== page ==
In addition to the union, the strike proved something of a quandary for the Irish Labour Party. As with many organisations that identified with the ‘Left’ they claimed to abhor apartheid and indeed the vast majority of their members surely did. The party formed part of the Irish government at the time and so theoretically at least could have aided the strikers in a meaningful fashion. Some of the senior Labour figures holding full cabinet positions were outspoken in their opposition to apartheid. However, their party was the junior partner with the much larger and more conservative Fine Gael party. Government ministers of that party felt they could not intervene in the action. Their opposition to intervention was either for the ideological reasons of not interfering in the operation of the ‘free market’ or for more pragmatic reasons of trade and employment. Ireland exported more to South Africa than it imported and South Africa had invested in some industrial plants in Ireland. The government was afraid of retaliatory action from Pretoria if they became involved and the harm the loss of trade with South Africa would do to an already fragile economy here. So Labour ended up being sympathetic to the strike while simultaneously being embarrassed by it because of their inaction. It’s another small example of how reformist parties find it difficult to deliver even minor actions when in a capitalist government.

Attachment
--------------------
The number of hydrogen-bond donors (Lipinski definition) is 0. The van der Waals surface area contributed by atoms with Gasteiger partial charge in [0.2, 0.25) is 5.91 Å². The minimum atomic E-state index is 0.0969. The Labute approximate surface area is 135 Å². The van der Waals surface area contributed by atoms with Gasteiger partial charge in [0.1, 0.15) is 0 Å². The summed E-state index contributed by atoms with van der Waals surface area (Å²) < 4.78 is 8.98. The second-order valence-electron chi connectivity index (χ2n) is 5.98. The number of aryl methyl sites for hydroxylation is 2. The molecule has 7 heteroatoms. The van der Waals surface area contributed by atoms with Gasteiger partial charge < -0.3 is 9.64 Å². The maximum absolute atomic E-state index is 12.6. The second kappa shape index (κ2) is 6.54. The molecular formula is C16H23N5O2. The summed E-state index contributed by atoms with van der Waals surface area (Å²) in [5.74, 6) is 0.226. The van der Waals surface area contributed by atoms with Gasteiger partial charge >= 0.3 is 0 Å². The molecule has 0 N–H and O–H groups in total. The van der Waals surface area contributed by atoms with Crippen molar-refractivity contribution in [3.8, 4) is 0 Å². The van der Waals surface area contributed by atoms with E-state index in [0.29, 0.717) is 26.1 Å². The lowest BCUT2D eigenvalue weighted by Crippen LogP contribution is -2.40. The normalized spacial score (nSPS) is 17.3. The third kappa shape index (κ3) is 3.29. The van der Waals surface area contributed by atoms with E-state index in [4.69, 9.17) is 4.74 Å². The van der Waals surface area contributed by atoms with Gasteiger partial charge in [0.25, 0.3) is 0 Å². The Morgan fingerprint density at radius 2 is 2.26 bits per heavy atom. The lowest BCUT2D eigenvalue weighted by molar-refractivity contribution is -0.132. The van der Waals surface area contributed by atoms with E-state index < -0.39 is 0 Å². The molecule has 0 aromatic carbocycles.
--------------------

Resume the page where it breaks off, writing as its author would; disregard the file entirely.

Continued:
Catholic church